These are configured as heavy-duty steak knives, but you’ll find yourself using them for food prep and not just for the place settings at the table.
The 4001 Table Knife Set consists of four American-made, 5.13-inch blades of CPM154 stainless steel with clip points and Benchmade’s proprietary 14-degree SelectEdge that includes some forward serrations for versatile performance.
Each set comes in a handcrafted red birch box excellent for storing the knives and attractive enough to display on your countertop.
The knives feature black G10 handles, but you can change that as this set will be available through the Benchmade Custom Knife Builder Program, which allows you to customize your knives with several blade finishes and handle options.
Victorinox, of Swiss Army Knife fame, has extensive kitchen knife offerings for the beginner to the professional. A good place to start outfitting your camp or kitchen is with the Victorinox Swiss Classic 4-Piece Kitchen Set.
This set includes multipurpose kitchen shears, universal peeler, tomato and table knife, and a Santoku.
There are wood-handled carving sets great for everyday kitchen use or you can step up to the company’s Grand Maitre line of cutlery.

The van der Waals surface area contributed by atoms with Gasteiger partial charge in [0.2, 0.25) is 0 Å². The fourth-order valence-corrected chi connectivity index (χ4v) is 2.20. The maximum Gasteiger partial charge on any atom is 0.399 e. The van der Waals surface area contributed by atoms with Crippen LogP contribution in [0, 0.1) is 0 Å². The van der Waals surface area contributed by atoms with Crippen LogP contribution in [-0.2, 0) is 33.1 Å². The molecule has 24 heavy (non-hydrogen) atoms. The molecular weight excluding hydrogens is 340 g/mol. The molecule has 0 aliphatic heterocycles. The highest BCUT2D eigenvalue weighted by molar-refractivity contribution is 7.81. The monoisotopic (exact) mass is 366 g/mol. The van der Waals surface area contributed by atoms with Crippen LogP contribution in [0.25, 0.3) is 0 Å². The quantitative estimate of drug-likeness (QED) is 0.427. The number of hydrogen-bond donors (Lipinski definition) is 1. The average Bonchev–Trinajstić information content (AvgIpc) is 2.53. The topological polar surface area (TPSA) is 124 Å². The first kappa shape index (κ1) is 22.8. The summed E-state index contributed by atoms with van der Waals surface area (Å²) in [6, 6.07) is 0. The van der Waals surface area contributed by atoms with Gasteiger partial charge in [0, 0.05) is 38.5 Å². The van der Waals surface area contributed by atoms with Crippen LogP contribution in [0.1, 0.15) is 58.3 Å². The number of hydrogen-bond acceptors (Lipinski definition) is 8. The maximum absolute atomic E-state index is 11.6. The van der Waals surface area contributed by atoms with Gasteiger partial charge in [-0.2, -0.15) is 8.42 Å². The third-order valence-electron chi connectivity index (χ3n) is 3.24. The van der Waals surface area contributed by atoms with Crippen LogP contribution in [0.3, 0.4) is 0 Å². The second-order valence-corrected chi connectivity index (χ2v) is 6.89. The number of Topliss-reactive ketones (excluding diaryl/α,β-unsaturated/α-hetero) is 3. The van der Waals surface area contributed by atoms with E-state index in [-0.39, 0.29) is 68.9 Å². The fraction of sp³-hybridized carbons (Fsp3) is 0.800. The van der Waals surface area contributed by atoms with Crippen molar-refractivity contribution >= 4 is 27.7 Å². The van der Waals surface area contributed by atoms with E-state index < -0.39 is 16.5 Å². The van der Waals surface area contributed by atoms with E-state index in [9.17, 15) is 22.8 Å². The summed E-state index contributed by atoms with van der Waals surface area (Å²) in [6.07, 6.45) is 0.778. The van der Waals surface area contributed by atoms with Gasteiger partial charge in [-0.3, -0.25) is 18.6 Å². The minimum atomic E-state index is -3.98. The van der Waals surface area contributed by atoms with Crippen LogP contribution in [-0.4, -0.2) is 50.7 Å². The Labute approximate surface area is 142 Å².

For the camp kitchen, Victorinox recently introduced the Swiss Classic Foldable Paring Knife. It features a 4.3-inch folding blade that locks open. It’s available with either a plain or serrated edge.
An alternative is any of the knives in the company’s plastic handled Fibrox series.
Victorinox offers a good selection of utensils and flatware too. And every camp or kitchen needs a good cutting board.
Victorinox sells the Allrounder Cutting Board in medium and large sizes. They’re made of eco-friendly wood fiber that won’t damage your knife blades.
TOPS Knives is renowned for its large and small rugged fixed blades. But the company offers some kitchen-appropriate knives too.
So not only can you fend off that hungry bear, but you can skin it, butcher it, and turn it into a hearty stew or casserole.
Knives in the company’s Dicer series include paring, steak, slicer, chef, and bread knives. They feature CPM S35Vn steel and contoured blue and black handles of laminated micarta and G10.
While not part of the Dicer series, the TOPS XXX Dicer should be part of your kitchen. It’s a cleaver-like blade that can chop, dice, slice, and make do as a spatula if necessary. It has a red and black G10 handle and is made of 440C steel.